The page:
Tools & Methods
The following tools have been developed by the New England UTC and MIT AgeLab in collaboration with its sponsors. Core skills have been developed in simulation; data reduction of large data sets; collection, syncing and analysis of psycho-physiological data; cross-team learning; and survey research.
The “AwareCar” is an instrumented vehicle built for evaluating new models and methods of monitoring driver state though physiology, visual attention, and driving performance in the field. The vehicle includes sensors to record data about the current state of the operating environment. A custom time synchronized data acquisition system allows for: data capture for post processing, real-time monitoring and evaluation of driver performance. These tools can be used to trigger driver feedback systems that are under development. Sensing systems currently implemented include: six video cameras for environment and operator monitoring, measures of vehicle telemetry (CAN BUS link e.g. velocity, wheel rates etc., lane position, radar), driver physiology (e.g. heart rate, skin conductance, respiration rate, electromyography) and eye tracking. The vehicle has been used in a variety of studies to assess: hands free cellular phone usage, surrogate measures of visual and cognitive distraction, driver health and wellness as well as functional methods of assessing changes in workload, arousal and stress with age.
Delayed Digit Recall (n-back) Task
The Delayed Digit Recall n-back task is a calibration method developed by the MIT AgeLab that systematically increases the cognitive demand placed on an individual. The lab has used this task in a series of driver workload and distraction studies.
Paying attention to the road is not a binary operation; drivers can give varying degrees of attention to the task at hand. To simulate this, 0, 1 and 2-back tasks model increasing levels of cognitive load, which in turn result in decreased attention to scanning the roadway. This is intended to model in an objective manner what an individual may experience while, for example, having a phone conversation – even if the phone call is hands-free.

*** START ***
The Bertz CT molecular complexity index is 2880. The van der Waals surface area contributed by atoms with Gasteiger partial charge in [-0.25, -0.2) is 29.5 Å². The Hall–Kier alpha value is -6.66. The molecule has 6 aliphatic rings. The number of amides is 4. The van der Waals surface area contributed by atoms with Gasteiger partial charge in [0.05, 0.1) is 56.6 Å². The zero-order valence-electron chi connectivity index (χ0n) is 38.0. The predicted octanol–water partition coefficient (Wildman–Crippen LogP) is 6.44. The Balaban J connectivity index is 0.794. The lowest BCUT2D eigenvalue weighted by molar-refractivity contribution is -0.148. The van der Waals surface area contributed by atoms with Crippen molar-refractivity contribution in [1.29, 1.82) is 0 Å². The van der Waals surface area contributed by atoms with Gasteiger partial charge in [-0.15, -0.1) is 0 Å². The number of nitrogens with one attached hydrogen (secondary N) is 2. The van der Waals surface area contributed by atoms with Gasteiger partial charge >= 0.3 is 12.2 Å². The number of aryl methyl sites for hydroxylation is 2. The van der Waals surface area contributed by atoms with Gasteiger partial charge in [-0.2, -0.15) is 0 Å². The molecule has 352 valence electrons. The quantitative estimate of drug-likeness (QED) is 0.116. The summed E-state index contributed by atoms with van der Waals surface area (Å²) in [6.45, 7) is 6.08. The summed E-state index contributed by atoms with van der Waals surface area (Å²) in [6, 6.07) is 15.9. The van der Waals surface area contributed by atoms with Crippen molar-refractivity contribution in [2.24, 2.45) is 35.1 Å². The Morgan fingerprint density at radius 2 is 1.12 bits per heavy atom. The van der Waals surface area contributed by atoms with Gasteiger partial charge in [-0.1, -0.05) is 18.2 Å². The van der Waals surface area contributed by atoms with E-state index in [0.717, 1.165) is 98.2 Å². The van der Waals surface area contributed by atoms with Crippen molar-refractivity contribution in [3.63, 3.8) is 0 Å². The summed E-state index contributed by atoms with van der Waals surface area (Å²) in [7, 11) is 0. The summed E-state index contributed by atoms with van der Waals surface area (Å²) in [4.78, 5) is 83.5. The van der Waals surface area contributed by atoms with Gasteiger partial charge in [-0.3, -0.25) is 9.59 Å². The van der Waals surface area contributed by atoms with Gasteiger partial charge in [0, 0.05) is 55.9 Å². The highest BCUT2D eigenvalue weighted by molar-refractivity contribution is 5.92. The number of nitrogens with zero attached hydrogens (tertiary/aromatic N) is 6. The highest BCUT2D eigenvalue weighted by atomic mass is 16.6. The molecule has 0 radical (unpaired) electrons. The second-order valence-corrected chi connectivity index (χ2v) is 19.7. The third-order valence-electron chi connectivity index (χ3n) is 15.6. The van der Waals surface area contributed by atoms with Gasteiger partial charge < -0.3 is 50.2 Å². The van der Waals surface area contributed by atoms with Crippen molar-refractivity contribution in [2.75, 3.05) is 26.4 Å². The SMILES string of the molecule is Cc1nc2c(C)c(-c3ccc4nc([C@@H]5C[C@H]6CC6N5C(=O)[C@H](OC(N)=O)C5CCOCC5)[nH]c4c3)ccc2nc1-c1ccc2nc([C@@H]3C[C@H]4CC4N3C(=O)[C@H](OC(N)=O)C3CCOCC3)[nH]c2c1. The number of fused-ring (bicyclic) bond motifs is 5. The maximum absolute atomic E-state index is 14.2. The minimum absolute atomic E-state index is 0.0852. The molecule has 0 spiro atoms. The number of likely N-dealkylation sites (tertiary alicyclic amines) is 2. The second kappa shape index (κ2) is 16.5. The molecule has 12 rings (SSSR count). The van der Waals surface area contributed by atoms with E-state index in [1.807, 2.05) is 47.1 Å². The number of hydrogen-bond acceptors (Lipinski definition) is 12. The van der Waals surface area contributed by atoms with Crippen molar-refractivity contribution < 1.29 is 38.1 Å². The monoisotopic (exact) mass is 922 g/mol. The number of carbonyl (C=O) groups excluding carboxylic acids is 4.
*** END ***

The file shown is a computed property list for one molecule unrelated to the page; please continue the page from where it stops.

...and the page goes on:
“Miss Daisy” is a fixed-base medium-fidelity driving simulator used for the evaluation of in-vehicle technology, cognitive distraction, disease and medication effects and simulator validity. The simulator is constructed with the full cab of a 2001 Volkswagen Beetle and an 8’ projection screen functions using STISIM Drive™ for graphics display and model development. Sensors connected to the original equipment manufacturer accelerator, brake and steering wheel provide input to the simulation system. Feedback to the driver is provided through visual, auditory and kinetic channels. The simulator, instrumented with equipment for physiology recording and eye tracking, also provides a variety of mounting and interface options for device prototyping. Programmed simulations include highway, rural, urban and desert driving. Studies have shown that behavior patterns measured in the driving simulator correspond with driving in the real world driving and driver self-report.
“Miss Rosie” is a Volkswagen Beetle instrumented with equipment to evaluate driver’s physical capacity for vehicle operation. Vehicle cameras monitor changes in spinal mobility and operator positioning. While force sensors monitor the strength required for vehicle maneuvering. Experiments have been conducted to assess limitations in driver physical capacity due to natural aging, disease, medications or other conditions.